In a recent decision concerning the power of the court to compel parties to enter into alternative dispute resolution (ADR), it was held by the Court of Appeal that compulsory referral by the court is an option that parties may now be faced with. Below we look at the decision in Churchill v Merthyr Tydfil County Borough Council & Ors  EWCA Civ 1416, and the circumstances in which a court can order the parties to try to settle their dispute without committing to litigation.
What are the facts in Churchill?
Mr Churchill claimed that, since 2016, Japanese knotweed had encroached onto his property from adjoining land owned by the council. This caused damage to his property, as well as a reduction in its value and loss of enjoyment. In response to a letter of claim sent by Mr Churchill's solicitors, the Council’s response queried why Mr Churchill had not made use of its Corporate Complaints Procedure. It was also said that, if Mr Churchill were to issue proceedings without having done so, the Council would apply to the court for a stay. Despite that warning, Mr Churchill issued proceedings in nuisance against the Council and the Council duly issued its stay application.
In dismissing the stay application, and notwithstanding a finding that Mr Churchill and his lawyers had acted unreasonably by failing to engage with the Council's complaints procedure — conduct which was said to be contrary to the spirit and the letter of the relevant pre-action protocol — the Deputy District Judge (DDJ) held that he was bound to follow the statement of Lord Justice Dyson in Halsey v. Milton Keynes General NHS Trust  EWCA Civ 576,  1 WLR 3002. Dyson LJ had stated in Halsey that: "to oblige truly unwilling parties to refer their disputes to mediation would be to impose an unacceptable obstruction on their right of access to the court."
Still, permission to appeal was granted and the matter referred to the Court of Appeal (CA) on the grounds that it raised an important point of principle and practice applicable to other similar cases.
What was decided in Churchill?
In allowing the appeal, in part, the CA was satisfied that the relevant section of the judgment relied upon by the DDJ in Halsey was not a necessary part of the reasoning that led to the decision in that case and so, as a matter of law, the DDJ was not bound by what Dyson LJ had said.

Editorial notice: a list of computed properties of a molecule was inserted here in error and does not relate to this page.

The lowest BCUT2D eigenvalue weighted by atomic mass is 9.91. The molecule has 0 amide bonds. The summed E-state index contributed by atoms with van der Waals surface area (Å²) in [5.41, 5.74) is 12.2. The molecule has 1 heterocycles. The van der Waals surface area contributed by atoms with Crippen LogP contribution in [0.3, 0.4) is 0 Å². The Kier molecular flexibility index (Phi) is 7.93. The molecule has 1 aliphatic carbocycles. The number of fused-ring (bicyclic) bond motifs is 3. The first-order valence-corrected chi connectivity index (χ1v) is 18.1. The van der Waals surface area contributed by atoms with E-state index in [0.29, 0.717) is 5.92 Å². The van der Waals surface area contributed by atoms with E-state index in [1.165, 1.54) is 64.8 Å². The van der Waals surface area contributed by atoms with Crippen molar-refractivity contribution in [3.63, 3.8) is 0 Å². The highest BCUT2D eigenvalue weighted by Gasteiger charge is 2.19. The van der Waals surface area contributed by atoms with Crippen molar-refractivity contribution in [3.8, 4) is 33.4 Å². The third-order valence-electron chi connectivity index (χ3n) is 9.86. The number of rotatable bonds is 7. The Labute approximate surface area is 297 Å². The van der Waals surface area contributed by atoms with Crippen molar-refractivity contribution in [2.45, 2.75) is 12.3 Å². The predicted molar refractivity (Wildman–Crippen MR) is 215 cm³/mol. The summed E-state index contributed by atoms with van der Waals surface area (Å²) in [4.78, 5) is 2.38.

Further, it was unanimously held that "the court can lawfully stay proceedings for, or order, the parties to engage in a non-court-based dispute resolution process, provided that the order does not impair the very essence of the claimant's right to proceed to a judicial hearing, and is proportionate to achieving the legitimate aim of settling the dispute fairly, quickly and at reasonable cost."
What does the Churchill decision mean?
The headline question in Churchill was whether a court can lawfully order the parties to court proceedings to engage in a non-court-based dispute resolution process, and, if so, in what circumstances it should do so. A question also arose as to whether and in what way the nature of the non-court-based dispute resolution process should be taken into account by the court where, on the facts of Churchill, the kind of dispute resolution in issue was an internal complaints procedure operated by a local authority, to which the claimant was not contractually bound.
In answer to the headline question, the CA was wholly satisfied that the power does exist for the court to lawfully stay proceedings for, or order, the parties to engage in a non-court-based dispute resolution process. However, in delivering the lead judgment, Sir Geoffrey Vos declined to lay down fixed principles as to what will be relevant in determining the question of a stay of proceedings or an order that the parties engage in dispute resolution outside of the courts.
The question of whether an order would impair the claimant’s right to proceed to a judicial hearing, or whether a particular process is appropriate for the purpose of bringing about a fair, speedy and cost-effective solution to the dispute, will be at the discretion of the judge tasked with deciding an application for a stay in these circumstances. As such, given the court’s wide discretion in ordering any suitable form of dispute resolution process, parties will now need to think more carefully about what form of ADR may be appropriate in their case and when.
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